Australia captain Aaron Finch acknowledged that staying in bio-bubbles for extended periods could be 'really tough', but said the management will look to monitor players closely to recognise when "things might be a little bit off".
The Australian skipper said that the mental health of players will be monitored closely during the upcoming limited-overs England tour. With the series set to follow similar bio-secure guidelines to those used during the West Indies, Ireland and Pakistan series, players will be confined to hotel rooms for extended periods.
"I definitely feel it's going to be a real issue and a real factor over the next couple of years, in particular," Finch told reporters in a video call.
“It’s going to be something to monitor heavily. Because it could be a few months that guys are in these bio-bubbles and being stuck in a hotel room by yourself for a couple of weeks on end - or four-five months, that could be really tough."
"I know from an Australian point of view that there's a lot of work going on behind the scenes to make sure there are checkpoints in place to ensure we understand and recognise when things might be a little bit off."
Australia will travel with a sports psychologist who has interacted with the players individually and come up with personalised plans to cope with the situation.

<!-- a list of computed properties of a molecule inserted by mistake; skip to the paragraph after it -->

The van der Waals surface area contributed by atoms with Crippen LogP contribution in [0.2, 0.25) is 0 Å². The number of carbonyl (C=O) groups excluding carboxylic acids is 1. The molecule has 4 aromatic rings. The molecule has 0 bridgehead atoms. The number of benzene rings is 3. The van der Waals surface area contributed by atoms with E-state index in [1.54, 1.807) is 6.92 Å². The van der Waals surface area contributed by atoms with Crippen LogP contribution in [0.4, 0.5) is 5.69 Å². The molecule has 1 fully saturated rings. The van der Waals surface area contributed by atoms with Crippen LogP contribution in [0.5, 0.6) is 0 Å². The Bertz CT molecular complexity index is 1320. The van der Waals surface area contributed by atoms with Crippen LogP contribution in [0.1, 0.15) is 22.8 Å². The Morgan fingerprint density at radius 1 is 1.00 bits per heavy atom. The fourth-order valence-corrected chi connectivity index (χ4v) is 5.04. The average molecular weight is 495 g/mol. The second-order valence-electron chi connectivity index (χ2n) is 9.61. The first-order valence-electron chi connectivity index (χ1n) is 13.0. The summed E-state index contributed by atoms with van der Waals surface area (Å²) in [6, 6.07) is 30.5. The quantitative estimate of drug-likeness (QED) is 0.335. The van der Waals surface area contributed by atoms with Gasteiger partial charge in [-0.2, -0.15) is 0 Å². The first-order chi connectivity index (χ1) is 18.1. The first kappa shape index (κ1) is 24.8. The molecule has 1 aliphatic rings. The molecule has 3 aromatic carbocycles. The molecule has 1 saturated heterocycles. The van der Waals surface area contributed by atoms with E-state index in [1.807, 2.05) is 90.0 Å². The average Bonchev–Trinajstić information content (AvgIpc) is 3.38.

"It could be a few months that you're in these bio-bubbles and being stuck in these hotel rooms for weeks or months on end can be really tough," he said.
Australia have ditched the dual vice-captaincy practice for the upcoming tour, installing Cummins as the sole deputy to Finch on this tour. According to Finch, Cummins' best quality is his "calmness".
"That was one of my recommendations on the back of the South Africa tour [in March], just try to streamline the process a little bit more, especially on the field," Finch said.
"At times if you have seven or eight guys going to three or four people sometimes it can feel a little bit clouded and you just get to a point where you have so much advice. He's someone who over the years has been able to separate the off-field stuff with his on-field performance and manages himself really well.
"He brings a different perspective being a bowler as well, with the traditional captains and vice-captains being batsmen, so to have that real close connection to the bowlers is really important as well."